Dennis Anderson
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DULUTH — If there's a monument to Ramsay Crooks near the harbor here, the four of us didn't see it in the half-light of a recent early morning while passing beneath the lift bridge that separates Lake Superior from this city's more protected waters.

Crooks was president of the American Fur Co. in 1834, when his company began fishing the Big Lake commercially, the first to do so.

Lake trout were prevalent then, and whitefish, and by establishing fishing stations on what is now Minnesota's North Shore, and elsewhere around the lake, Crooks imagined earning big money from the same resource that, in legend, lore and fact, had for centuries supported the Chippewa, whose fishing nets were woven from the fibrous inner bark of willow trees.

Unlike Crooks' mercantile ambitions, our foray onto Lake Superior was recreational.

A few years back, on a whim of sorts, my friend Terry Arnesen had bought a larger boat than anyone in our bunch had owned. His intent, cockamamie as it might sound to some, was to launch the craft and bob in the direction of Alaska.

Which four summers ago he did, and did again this summer, trailering his 28-footer to Washington state, where he dropped it into the Pacific.

Soon after, he was texting me from Petersburg, Alaska, while grilling halibut on the aft deck, living large.

Now, as a follow-up adventure, beneath a dusky penumbra cast by the rising sun, we motored onto Lake Superior, hoping to learn more about how to catch fish on this clear, cold lake.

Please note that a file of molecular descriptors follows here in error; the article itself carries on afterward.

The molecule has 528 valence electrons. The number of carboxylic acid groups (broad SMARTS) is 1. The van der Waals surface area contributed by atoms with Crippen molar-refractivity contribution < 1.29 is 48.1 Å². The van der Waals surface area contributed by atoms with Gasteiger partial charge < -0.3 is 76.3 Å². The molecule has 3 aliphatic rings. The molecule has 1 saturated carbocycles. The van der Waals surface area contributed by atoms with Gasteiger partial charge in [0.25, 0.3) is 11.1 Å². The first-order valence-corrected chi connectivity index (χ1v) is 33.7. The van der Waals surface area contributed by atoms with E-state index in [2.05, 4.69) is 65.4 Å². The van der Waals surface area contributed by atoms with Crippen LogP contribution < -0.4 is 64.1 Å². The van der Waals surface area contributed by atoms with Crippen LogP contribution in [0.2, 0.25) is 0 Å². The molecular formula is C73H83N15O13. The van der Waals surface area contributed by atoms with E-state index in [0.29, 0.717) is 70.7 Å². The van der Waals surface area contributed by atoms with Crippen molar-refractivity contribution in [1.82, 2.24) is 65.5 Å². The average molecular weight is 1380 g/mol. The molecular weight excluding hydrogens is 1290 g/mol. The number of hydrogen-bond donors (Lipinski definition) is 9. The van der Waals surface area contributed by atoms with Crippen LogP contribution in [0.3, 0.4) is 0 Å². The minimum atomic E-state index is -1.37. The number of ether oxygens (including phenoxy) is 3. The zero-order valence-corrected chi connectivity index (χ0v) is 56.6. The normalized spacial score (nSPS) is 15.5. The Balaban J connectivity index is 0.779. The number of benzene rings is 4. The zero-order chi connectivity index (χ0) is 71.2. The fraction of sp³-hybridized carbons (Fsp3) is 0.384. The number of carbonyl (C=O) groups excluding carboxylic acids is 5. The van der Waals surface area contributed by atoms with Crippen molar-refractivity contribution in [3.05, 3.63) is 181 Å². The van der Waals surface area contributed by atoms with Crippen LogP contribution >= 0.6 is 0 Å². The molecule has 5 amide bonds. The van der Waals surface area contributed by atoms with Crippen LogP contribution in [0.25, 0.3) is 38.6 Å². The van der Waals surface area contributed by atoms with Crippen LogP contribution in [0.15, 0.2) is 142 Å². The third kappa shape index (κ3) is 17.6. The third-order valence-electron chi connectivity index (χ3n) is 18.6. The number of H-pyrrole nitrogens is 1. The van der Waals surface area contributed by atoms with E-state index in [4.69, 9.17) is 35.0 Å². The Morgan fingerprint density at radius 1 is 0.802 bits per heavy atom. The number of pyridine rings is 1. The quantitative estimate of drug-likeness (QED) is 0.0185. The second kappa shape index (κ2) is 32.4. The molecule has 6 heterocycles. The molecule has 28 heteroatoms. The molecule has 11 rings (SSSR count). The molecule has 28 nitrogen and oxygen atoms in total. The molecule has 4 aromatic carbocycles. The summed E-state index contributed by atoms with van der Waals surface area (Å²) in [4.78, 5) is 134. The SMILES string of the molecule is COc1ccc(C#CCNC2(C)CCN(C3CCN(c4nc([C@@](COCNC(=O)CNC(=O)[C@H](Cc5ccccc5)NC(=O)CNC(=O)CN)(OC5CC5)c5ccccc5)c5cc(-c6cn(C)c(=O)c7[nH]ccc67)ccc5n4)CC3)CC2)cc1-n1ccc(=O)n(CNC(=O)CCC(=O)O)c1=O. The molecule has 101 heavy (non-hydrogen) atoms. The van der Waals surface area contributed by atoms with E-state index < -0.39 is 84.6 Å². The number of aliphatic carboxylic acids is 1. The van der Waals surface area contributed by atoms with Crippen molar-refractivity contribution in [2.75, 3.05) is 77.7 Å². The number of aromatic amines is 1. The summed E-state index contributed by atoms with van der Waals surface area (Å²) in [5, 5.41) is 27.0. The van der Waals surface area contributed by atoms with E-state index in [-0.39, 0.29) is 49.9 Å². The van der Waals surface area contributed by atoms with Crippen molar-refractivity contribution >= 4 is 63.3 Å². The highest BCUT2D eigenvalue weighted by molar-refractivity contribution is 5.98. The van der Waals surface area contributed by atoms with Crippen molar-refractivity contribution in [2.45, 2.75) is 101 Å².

"Where do you think we should start?'' Terry said.

His question was cast toward Mark Strelnieks of the Twin Cities and Pete Harris of Grand Marais, seasoned Lake Superior anglers Terry and I had corralled for the outing.

Terry had met Mark by happenstance not long ago and had struck up a friendship over their mutual love of big water, and big-water fishing.

Pete, meanwhile, whose Minnesota street cred rivals that of Paul Bunyan, is a fellow I wrote about last year.

At 87, he fishes through the ice in winter, gathers hundreds of gallons of maple sap to distill in spring, and in summer regularly leaves the Grand Marais harbor in his vintage 14-foot boat to fish Lake Superior for lake trout.

Winding down his year, in November, while watching skim ice form along the Lake Superior shoreline, Pete fills his freezer with venison, stacking one cut after another, each wrapped neatly in white paper.

"My wife, Carol, and I keep a big garden, and the produce from it and the one deer will get us through the winter,'' he said.

Piloting his boat to within a mile or so of the Duluth shoreline, and parallel to it, Terry soon joined the approximate tack of a handful of other fishing craft, some charter, some private.

On each, deckhands were busy sending planing boards to port and starboard, attached to which were long lines that pulled flutter spoons or crankbaits. Then they dropped leaden downrigger balls to position still more baits nearer to the bottom.